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 Back to SummaryAlison Holliday - Student Advisor Profile

photo of Alison Holliday
Stanford in Paris,Winter & Spring 2008-09
MAJOR: Human Biology

ACADEMIC INTERESTS : Pre Med

My year abroad in Florence and Paris was one of the best years of my life. I discovered new cultures, explored my intellectual passions, made lasting friendships, and learned a lot about myself in the process.

I was lucky enough to live in Paris for eight months—two quarters and one summer. Despite my pre-med requirements that I needed to fulfill on the Stanford campus, I kept deciding to extend my time in Paris. I changed my flight home five times!

My abroad experience began with my wonderful host family: Slyviane, Kim, their children Camille and Alex, and their dog Lauren, whose diet consisted of cheese, chocolate tarts, butter, who owned a European passport, and who slept in my bed each afternoon. At first, I had a difficult time communicating with my host

By the time I left, my host family had accepted me like a member of their own...

family. My French was rusty. So I smiled often and used hand motions. At least I knew one expression: “I am full, thanks” in French, a necessary phrase when you live with Sylviane, who cooks 3-course meals with cheese tasting each night. But little by little, my patient family helped me improve my language skills. Kim let me borrow French books, and Sylviane and I watched “Law and Order” in French together nightly. By the time I left, my host family had accepted me like a member of their own—teaching me to cook French dishes such as crepes, fixing my broken stereo, teasing me about dates I went on, and taking me and my friends to their countryside home.

My classes and academic internships also helped me immerse myself in the French culture and language. I was able to continue my passion for Human Biology and public health while abroad through internships, Stanford courses, as well as courses at French universities. These experiences will likely be important stepping stones to graduate studies I hope to pursue. I compared the French and American healthcare systems through a class of five students and conducted research on diabetes and obesity issues in the two countries through independent projects and private tutors. Being in the country gave me immediate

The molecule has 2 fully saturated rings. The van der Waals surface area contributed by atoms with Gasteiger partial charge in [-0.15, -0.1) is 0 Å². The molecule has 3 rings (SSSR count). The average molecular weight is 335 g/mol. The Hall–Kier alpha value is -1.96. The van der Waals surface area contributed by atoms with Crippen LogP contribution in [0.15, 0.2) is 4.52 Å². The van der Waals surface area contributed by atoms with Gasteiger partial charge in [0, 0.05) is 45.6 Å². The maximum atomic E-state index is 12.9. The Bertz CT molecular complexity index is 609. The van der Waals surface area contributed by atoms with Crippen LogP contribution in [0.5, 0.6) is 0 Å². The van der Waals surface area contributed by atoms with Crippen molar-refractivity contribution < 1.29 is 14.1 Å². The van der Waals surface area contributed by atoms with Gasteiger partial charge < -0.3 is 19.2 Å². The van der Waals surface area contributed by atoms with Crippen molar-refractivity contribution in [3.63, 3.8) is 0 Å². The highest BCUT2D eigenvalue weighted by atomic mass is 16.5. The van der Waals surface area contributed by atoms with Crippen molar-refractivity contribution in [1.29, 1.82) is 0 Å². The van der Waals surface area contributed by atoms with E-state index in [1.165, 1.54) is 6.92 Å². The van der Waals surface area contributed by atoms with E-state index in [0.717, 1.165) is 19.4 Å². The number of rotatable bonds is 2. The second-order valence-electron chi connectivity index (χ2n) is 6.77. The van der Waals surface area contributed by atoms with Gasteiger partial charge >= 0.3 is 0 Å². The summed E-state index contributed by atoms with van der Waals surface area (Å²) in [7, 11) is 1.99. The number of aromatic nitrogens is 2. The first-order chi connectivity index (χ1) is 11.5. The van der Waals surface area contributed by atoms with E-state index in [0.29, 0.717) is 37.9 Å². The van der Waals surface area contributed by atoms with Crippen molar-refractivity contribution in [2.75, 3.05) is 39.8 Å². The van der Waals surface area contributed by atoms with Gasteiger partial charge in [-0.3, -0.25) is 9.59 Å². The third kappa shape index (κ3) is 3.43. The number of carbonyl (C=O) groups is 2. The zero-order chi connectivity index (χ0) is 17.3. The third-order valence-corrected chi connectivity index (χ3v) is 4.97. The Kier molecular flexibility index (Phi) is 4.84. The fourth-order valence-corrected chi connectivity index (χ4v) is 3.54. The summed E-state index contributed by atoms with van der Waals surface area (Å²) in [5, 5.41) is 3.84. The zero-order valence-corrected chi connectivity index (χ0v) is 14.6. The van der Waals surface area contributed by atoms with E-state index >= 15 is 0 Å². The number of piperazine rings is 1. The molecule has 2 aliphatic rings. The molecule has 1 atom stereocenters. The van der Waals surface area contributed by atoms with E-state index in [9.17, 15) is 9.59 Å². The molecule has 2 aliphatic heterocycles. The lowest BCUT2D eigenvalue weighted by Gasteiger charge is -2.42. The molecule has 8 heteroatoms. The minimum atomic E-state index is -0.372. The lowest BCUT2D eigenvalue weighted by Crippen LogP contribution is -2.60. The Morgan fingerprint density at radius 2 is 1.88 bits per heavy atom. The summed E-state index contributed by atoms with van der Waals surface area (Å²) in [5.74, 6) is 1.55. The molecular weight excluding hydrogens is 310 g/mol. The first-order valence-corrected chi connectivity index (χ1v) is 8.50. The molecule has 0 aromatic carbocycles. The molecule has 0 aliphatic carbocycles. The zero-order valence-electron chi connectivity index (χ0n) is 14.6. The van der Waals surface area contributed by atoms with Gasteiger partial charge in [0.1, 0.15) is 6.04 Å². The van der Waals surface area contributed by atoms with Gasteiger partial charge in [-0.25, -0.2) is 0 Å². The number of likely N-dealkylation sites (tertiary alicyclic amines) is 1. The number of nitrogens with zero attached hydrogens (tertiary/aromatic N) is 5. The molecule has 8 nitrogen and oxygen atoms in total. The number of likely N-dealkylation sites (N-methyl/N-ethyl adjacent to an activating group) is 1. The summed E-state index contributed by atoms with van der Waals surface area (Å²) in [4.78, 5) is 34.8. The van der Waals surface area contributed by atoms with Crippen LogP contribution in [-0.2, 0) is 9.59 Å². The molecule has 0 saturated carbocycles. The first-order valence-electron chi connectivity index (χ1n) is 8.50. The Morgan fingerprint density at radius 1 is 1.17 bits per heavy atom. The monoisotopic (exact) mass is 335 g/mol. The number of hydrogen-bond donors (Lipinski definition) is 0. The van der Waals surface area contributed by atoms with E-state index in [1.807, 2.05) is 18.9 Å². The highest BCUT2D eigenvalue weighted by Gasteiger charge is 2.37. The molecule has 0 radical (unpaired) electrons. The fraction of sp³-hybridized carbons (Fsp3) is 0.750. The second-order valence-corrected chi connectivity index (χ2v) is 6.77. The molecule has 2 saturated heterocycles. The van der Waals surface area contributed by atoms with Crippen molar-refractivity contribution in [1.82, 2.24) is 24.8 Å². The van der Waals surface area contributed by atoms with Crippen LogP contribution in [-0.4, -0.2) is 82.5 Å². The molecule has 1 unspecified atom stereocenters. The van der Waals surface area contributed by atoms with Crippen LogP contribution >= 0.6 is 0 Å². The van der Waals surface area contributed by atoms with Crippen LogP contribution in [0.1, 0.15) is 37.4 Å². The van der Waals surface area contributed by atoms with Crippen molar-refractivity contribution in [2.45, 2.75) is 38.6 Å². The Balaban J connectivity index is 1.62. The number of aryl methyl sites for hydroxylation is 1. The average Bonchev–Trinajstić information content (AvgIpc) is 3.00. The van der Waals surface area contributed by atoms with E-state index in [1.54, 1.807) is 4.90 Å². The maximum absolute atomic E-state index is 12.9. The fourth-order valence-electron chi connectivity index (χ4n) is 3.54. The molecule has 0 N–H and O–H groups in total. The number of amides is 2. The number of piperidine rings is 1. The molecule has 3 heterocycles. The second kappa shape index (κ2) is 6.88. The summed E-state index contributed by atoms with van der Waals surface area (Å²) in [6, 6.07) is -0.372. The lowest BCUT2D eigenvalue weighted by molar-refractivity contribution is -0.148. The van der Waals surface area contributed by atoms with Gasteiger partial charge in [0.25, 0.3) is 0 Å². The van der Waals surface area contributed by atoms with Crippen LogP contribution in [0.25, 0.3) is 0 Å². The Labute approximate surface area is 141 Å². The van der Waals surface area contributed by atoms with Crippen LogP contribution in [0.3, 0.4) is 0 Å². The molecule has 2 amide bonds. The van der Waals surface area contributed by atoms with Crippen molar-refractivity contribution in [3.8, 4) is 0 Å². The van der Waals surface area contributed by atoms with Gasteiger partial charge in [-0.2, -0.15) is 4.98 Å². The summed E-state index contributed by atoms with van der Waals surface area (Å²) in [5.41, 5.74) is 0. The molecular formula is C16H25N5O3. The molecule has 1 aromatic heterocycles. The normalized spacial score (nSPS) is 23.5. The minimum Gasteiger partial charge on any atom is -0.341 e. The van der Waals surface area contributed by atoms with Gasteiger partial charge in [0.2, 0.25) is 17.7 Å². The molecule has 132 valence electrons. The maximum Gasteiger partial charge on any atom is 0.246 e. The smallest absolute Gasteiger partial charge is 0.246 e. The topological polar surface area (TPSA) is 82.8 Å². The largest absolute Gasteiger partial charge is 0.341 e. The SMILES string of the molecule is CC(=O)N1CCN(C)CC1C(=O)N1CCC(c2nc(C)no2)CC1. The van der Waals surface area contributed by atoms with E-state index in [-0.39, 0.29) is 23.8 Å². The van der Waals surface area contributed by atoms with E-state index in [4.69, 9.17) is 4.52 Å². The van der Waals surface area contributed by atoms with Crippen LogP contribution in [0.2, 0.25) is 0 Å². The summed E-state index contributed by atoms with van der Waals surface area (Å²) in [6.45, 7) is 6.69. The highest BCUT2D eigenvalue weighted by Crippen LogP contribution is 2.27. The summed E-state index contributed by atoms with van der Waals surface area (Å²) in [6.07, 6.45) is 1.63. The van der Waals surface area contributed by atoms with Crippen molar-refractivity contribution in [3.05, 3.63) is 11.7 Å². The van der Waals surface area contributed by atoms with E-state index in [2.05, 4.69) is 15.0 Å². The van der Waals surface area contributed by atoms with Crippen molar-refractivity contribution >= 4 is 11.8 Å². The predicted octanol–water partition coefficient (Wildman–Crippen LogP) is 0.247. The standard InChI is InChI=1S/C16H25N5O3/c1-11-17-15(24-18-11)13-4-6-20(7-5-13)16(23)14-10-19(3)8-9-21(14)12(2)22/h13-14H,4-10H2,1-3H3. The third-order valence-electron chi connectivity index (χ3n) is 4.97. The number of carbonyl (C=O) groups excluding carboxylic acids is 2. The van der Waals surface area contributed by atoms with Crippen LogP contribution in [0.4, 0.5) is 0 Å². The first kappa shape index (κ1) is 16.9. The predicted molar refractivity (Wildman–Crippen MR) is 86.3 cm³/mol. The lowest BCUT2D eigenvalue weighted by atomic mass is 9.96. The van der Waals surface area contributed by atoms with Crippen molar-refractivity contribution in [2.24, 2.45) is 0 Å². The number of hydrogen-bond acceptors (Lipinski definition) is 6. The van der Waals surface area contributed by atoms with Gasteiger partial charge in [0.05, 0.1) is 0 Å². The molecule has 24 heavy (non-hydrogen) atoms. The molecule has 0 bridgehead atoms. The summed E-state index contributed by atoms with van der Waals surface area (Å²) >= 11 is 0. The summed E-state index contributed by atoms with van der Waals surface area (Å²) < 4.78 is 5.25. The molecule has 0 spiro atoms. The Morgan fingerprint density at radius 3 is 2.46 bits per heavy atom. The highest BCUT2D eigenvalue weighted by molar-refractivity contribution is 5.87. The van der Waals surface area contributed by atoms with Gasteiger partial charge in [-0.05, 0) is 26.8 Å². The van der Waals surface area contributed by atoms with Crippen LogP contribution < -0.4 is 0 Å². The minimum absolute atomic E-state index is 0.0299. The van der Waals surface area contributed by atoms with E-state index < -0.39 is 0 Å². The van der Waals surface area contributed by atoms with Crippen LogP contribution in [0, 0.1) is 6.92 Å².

I was able to continue exploring my interest in medicine through an internship in the Intensive Care Unit at Cochin Hospital and through an internship at an international NGO, Orphelins Sida International...

access to primary sources that were crucial to my research. Also, I was able to continue exploring my interest in medicine through an internship in the Intensive Care Unit at Cochin Hospital and through an internship at an international NGO, Orphelins Sida International, through which I worked on educating the public on issues related to AIDS and African public health. The amazing staff in Paris was so accommodating to my academic interests, constantly informing me of international health conferences and presentations that I could go to.

But I enjoyed my non-medical classes just as much. One class, for example, allowed me to analyze the Erotic museum, fall in love with impressionism paintings, and attend hip-hop shows in the city suburbs. I was breathing French culture and loving every second of it. I worked hard and learned a lot academically, but the structure of the Stanford program facilitated my learning outside the classroom, too. I had loads of fun trying to be as Parisian as possible. Some of my favorite memories include a salsa class along the Seine, making friends through the language partner program and visiting their vineyards in southern France, walking into my favorite local bakery and laughing as Julia prepared my caramel macaroon before I had even ordered, shopping to dress like a Parisian, practicing Italian with the pasta woman at the market, and singing off-key my new favorite French song in the nearby karaoke bar.

Living in another culture made me more aware of my own culture and values.

Living in another culture made me more aware of my own culture and values. Experiencing cultural barriers made me search for ways to overcome them. Learning from and sharing with others made me more fulfilled. As a pre-med Human Biology major, I never thought that I would find the time to go abroad, let alone for an entire year. But I am so grateful to Stanford for helping me make it happen. The Stanford program in Paris catalyzed my academic and personal growth, and I hope that all students take advantage of such a special opportunity. Five changes of flights later, I still didn’t want to leave Europe, but I know I will return soon.

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